The Whale Rider

By Witi Ihimaera

Maori Art

Traditional Maori Art was created using the materials available at the time. Some materials were wood, bone, flax, and feathers. Black, red, and white were the colors most commonly used and were featured strongly. The color red was symbolized as mana, which means prestige, power, and status. Red was mainly used on popular buildings and structures.

Maori Culture and Traditions

In the beginning a host of gods such as Tane Mahuta (God of the Forest) and Tangaroa (God of the Sea), and four others who are : wind, wild food, planted food, and mankind, were born to Rangi (the Sky Father) and Papa (the Earth Mother). They are remembered through song and dance. The Maori people steamed their food in underground ovens, a circular hole in the ground filled with very hot stones, and this method is still used today to entertain.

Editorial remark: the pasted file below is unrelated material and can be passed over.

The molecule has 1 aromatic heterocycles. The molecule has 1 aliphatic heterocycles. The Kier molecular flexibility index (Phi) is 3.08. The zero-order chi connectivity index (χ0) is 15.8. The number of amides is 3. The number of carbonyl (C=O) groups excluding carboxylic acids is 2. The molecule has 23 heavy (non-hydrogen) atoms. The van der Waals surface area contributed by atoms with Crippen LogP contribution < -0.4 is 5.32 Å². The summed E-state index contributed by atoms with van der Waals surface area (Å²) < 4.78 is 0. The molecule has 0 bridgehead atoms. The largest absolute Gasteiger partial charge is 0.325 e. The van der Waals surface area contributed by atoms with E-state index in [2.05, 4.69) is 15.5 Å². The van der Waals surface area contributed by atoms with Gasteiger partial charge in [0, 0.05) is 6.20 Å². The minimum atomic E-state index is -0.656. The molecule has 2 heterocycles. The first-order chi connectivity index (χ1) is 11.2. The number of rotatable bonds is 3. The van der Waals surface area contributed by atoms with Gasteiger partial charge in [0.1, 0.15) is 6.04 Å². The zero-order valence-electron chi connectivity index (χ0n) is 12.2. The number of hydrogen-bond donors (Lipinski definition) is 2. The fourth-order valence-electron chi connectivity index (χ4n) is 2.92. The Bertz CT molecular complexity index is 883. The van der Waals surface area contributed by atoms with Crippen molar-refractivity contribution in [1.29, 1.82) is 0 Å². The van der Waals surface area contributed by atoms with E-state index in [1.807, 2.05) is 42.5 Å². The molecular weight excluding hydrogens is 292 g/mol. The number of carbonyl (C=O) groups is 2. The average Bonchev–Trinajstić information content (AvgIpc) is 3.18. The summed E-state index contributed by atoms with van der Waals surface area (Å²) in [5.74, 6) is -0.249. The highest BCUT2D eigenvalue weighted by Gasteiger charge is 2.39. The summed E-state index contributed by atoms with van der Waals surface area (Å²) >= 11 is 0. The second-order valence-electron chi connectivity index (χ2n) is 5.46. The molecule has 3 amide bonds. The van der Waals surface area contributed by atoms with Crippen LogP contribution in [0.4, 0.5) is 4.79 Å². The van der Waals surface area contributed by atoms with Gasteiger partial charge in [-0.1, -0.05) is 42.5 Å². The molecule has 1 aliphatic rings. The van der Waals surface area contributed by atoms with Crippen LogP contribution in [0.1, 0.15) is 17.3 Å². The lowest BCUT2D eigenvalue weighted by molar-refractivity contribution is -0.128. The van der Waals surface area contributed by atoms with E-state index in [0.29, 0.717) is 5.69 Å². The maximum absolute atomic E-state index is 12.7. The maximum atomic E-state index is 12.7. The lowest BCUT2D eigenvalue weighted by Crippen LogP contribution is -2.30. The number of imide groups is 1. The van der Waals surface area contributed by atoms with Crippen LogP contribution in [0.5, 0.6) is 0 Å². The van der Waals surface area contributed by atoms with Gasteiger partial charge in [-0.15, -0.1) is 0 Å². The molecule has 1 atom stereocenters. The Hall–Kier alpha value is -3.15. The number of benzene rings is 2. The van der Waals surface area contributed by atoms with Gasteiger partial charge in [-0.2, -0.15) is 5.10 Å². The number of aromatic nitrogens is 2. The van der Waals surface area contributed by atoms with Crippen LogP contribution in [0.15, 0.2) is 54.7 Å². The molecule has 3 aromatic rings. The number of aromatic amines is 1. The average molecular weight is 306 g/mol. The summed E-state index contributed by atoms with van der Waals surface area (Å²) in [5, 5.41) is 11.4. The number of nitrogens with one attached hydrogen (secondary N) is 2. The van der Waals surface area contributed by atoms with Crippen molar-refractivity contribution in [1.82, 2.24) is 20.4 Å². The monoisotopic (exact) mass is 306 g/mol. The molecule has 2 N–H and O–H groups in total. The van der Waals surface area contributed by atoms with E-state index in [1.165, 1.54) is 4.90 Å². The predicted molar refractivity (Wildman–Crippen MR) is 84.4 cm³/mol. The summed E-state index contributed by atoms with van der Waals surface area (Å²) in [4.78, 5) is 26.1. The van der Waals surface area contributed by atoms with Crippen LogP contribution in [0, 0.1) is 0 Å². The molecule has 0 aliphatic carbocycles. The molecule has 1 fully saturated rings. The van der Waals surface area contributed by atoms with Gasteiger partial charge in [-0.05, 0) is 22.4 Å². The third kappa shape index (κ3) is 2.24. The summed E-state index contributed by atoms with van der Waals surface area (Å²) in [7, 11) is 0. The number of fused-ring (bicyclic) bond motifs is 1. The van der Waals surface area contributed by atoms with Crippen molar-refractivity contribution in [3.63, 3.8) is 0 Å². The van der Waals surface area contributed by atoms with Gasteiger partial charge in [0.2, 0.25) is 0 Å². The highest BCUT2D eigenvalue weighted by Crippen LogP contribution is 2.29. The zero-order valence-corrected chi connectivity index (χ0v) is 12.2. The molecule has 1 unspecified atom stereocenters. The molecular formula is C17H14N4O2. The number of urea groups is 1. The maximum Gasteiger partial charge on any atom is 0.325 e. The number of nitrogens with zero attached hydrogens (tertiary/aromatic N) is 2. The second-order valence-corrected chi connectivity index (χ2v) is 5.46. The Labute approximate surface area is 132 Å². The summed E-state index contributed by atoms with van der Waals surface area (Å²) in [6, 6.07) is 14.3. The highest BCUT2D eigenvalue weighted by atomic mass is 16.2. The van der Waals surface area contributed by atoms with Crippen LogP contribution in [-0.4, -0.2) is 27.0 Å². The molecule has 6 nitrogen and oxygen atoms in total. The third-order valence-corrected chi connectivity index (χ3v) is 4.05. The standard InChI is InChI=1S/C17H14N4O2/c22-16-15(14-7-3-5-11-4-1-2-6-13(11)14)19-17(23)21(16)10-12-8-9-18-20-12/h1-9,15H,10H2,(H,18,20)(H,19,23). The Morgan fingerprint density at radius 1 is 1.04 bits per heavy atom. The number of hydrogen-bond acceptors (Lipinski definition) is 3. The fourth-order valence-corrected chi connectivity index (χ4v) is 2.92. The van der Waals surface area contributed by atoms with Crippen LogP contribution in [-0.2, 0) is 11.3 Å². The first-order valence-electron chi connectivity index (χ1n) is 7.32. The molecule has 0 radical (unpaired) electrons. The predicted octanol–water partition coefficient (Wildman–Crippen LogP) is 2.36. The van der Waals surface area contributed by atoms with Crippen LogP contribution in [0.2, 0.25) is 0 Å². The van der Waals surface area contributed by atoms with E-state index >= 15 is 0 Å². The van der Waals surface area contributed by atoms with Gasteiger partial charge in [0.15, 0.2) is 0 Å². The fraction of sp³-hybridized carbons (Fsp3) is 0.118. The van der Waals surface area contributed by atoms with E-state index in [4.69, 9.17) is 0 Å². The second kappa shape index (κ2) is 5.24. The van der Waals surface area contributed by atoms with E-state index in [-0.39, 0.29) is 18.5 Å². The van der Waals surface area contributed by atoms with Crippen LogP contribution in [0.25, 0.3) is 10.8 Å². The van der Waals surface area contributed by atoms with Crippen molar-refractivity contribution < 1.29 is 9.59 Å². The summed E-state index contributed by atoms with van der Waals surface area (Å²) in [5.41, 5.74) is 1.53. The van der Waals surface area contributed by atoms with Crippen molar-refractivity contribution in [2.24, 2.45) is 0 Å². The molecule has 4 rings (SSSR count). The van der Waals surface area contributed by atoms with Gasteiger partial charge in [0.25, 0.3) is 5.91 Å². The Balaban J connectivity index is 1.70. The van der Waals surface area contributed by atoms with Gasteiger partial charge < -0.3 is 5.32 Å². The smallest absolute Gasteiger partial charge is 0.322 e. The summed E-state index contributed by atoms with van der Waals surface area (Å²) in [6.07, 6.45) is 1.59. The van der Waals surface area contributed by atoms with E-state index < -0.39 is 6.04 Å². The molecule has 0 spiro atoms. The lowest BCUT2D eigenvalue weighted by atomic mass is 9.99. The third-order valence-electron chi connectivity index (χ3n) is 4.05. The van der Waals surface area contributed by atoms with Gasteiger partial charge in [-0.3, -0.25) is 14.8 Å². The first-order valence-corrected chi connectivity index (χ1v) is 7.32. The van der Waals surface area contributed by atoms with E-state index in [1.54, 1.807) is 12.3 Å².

Glimpse - New Zealand Maori culture.

Maoris Today

In 2006, the Maori people were 15% of New Zealand's population. Around the 2000's, the Maori people were more diverse and dispersed than any other time in history. In 2006, 84% of Māori were living in urban areas, and only 16% in rural areas. Many Māori lived overseas, with over 70,000 in Australia and up to 10,000 in Britain.

By

Emily Angstadt and Emily Decker